Rocksmith – All New 2014 Edition
Developer: Ubisoft San Fransisco
Platform: Xbox One, Playstation 4
Rocksmith was a fantastic surprise to me when I picked it up in 2013. Not because the songs present were decent, or that the mini games were fun, but because the game did exactly what it said it would on the box. Rocksmith 2014 took everything great Rocksmith and made it even better with more songs and more mini-games. Rocksmith 2014 on the Xbox One and PS4 goes one step even further with improved loading times, more mini-games and a set-list that rivaled the first game’s.
My guitar and bass skills have improved dramatically since I began playing it and in a short while I went from knowing a few bass riffs to playing Iron Maiden with my eyes closed. I’m challenging myself daily on my bass guitar but I’m also prone to simply losing myself in catchy songs like ‘Take Me Out‘ from Franz Ferdinand or the wonderfully diverse ‘Knights of Cydonia‘ from Muse. One of the few games that saw me constantly revisiting my Xbox 360, Rocksmith 2014 was the ultimate guitar tool.
It might seem odd to some people then, that Rocksmith 2014 has been ported to the Xbox One and PlayStation 4 consoles. This new updated version of RS 2014 sees with it a few updates and tweaks though, making it the ultimate version of the “fastest way to learn guitar”. There’s no better time to jump into the Rocksmith experience!
In case you are unaware of what Rocksmith is, allow me to introduce you to it. Rocksmith is a rhythm game/educational software hybrid, which allows people to learn and improve their guitar and bass skills while playing music (as well a mini-games) and receiving feedback from the game. It sounds too good to be true but believe me, it works – and it works damn well. I myself have gone from knowing a few bass-lines from classic Metallica songs to being able to play multiple songs from start to finish without even needing the notes on screen – something I consider a fantastic achievement.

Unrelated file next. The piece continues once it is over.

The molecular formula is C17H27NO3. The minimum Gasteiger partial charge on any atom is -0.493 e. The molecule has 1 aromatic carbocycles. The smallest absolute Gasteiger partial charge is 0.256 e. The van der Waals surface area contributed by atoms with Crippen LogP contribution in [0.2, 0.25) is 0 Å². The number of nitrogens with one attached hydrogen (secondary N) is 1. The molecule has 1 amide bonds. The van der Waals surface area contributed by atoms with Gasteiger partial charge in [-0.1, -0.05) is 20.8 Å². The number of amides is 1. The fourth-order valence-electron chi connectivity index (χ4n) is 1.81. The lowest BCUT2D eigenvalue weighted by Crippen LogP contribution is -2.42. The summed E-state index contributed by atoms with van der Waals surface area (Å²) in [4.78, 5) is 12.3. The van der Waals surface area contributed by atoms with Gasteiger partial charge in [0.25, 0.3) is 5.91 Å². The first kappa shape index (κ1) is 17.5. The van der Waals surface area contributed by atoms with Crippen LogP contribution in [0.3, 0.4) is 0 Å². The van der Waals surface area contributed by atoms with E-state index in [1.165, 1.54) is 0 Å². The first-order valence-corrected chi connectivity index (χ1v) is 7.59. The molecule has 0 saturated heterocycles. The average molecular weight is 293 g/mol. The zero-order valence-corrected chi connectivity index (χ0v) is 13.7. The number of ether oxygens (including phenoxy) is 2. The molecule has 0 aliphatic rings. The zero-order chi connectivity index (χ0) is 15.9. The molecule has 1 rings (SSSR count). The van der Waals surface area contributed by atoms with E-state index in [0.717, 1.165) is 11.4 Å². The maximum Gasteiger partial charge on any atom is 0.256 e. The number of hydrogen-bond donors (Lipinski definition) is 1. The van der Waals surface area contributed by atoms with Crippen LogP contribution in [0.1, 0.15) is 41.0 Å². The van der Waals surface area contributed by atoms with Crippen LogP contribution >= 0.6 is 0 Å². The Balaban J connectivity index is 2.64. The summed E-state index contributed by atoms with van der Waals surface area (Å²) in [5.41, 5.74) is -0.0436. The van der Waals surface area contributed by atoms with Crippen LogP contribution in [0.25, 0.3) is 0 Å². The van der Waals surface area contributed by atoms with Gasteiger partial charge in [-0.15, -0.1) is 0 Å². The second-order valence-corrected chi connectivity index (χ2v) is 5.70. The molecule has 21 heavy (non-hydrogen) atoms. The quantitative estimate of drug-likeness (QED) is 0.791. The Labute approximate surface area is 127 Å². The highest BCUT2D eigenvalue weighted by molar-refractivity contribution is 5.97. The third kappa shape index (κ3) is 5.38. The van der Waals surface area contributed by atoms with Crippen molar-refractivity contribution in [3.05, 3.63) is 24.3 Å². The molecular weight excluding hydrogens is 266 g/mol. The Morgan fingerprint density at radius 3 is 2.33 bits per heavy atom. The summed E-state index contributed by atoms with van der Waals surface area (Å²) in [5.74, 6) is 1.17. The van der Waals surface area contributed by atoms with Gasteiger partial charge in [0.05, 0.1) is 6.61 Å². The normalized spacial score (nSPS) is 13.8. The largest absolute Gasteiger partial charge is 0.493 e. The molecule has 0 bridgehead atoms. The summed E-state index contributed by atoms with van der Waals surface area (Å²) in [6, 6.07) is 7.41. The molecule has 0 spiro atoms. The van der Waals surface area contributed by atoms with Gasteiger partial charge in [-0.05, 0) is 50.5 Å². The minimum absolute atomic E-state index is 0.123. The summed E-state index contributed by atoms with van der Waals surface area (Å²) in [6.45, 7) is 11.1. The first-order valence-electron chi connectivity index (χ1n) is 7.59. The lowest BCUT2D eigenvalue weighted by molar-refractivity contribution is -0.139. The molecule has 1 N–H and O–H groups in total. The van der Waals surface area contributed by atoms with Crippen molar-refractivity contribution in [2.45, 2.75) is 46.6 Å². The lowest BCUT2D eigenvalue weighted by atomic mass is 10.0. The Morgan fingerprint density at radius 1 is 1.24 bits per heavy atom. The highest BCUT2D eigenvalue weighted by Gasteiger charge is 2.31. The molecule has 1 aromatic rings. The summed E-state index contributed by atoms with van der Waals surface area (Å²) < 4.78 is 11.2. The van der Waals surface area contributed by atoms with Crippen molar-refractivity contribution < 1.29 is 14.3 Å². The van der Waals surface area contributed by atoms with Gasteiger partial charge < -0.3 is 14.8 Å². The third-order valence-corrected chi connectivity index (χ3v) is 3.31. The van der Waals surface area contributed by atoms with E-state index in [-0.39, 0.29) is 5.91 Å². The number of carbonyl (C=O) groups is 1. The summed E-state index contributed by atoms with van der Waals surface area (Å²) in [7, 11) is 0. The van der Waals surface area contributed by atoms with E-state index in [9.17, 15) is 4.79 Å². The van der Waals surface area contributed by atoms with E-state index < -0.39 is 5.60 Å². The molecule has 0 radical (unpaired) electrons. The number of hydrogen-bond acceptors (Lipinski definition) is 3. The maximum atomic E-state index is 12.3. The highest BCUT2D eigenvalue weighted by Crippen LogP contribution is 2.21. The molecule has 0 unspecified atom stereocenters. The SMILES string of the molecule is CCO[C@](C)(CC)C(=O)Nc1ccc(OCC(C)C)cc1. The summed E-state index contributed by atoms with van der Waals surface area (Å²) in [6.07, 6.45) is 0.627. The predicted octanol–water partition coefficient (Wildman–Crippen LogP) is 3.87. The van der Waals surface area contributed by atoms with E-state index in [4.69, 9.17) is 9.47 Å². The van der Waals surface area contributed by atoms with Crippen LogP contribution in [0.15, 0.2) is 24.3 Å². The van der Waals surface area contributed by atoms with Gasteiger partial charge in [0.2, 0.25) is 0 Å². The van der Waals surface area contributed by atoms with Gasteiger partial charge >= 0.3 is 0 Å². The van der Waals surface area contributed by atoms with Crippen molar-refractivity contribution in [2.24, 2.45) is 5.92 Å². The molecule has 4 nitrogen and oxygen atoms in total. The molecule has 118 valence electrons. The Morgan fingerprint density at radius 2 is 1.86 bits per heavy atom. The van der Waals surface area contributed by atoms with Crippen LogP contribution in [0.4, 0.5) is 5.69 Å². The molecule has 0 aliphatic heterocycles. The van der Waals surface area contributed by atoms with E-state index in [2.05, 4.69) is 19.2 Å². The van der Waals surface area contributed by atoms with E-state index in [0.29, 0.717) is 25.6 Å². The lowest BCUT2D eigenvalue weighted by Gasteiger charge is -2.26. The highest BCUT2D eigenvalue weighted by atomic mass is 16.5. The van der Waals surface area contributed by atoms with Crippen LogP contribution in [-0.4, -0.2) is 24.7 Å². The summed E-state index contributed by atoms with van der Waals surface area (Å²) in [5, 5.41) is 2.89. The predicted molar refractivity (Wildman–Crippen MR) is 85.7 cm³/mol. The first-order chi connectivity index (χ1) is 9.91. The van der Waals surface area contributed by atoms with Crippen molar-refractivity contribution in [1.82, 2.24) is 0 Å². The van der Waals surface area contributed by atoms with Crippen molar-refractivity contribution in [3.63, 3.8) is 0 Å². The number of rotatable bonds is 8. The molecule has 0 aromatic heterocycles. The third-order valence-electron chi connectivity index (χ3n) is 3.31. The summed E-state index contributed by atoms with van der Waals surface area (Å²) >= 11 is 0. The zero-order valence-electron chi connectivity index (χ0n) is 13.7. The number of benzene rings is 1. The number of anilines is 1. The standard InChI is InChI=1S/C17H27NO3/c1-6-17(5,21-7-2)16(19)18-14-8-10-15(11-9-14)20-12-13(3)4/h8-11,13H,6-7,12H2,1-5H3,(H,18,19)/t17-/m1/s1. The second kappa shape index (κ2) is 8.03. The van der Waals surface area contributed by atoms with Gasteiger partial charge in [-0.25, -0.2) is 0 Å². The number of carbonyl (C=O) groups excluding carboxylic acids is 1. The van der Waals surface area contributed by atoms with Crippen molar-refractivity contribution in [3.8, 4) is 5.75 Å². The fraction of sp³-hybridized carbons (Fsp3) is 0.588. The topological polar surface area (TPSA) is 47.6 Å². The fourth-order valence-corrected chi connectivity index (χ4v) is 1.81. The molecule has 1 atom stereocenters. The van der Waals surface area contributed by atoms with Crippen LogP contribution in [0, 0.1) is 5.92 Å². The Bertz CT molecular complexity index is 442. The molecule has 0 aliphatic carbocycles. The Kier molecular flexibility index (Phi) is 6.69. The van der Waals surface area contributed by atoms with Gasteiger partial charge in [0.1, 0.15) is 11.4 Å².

The beauty of Rocksmith is that it works so well and that it’s so much fun. If you’ve played games like Guitar Hero and Rock Band but are thinking that Rocksmith will be too hard to be enjoyable, think again. Rocksmith manages to be fun without seeming like a piece of bland instructional software. Do you remember playing Where in the World is Carmen San Diego? and not realising you were actually learning geography and knowledge of the world? Rocksmith will also hoodwink you – you’ll feel like you’re simply jamming along to different songs, but in actuality you are playing the same chords, notes, and lead as your favourite musicians. Can Guitar Hero do that?
Seeing as I’ve already played and reviewed Rocksmith 2014 (read our review here), I will be focusing on the updates in this review. They might not seem like much to the average person , but they make for a decently improved title overall.
Firstly, the game loads quicker on current-gen consoles. It might not sound all that important, but the fact that menus and songs load quicker means less time mucking about on your rig while you wait for a song or game to start was noticeable and appreciated by myself.
Secondly, Rocksmith 2014 on the PS4 and Xbox One looks better thanks to it running at a higher resolution. While the game has a more minimalist design it still benefits from a higher resolution as you need to be able to recognise what frets to hold down and quickly, as well as what technique certain notes require while playing – the higher resolution found in the current-gen versions allows this to be just that little bit easier.
Thirdly, all previously bought DLC will work on the Xbox One and PS4 versions – and be free of charge. All the songs I previously bought were free when I clicked on them in Rocksmith 2014‘s in-game shop. I did have some trouble with song packs that I bought, though I’m sure that Ubisoft are aware of this problem and are hard at work patching it.
- Will improve your guitar and bass skills as well as knowledge
- Accessible – anyone can learn
- Fantastic set list
- Occasional difficulty spike
- Can often assume you’re as good on one instrument as you are with the other, meaning you have to reset progress when switching instruments.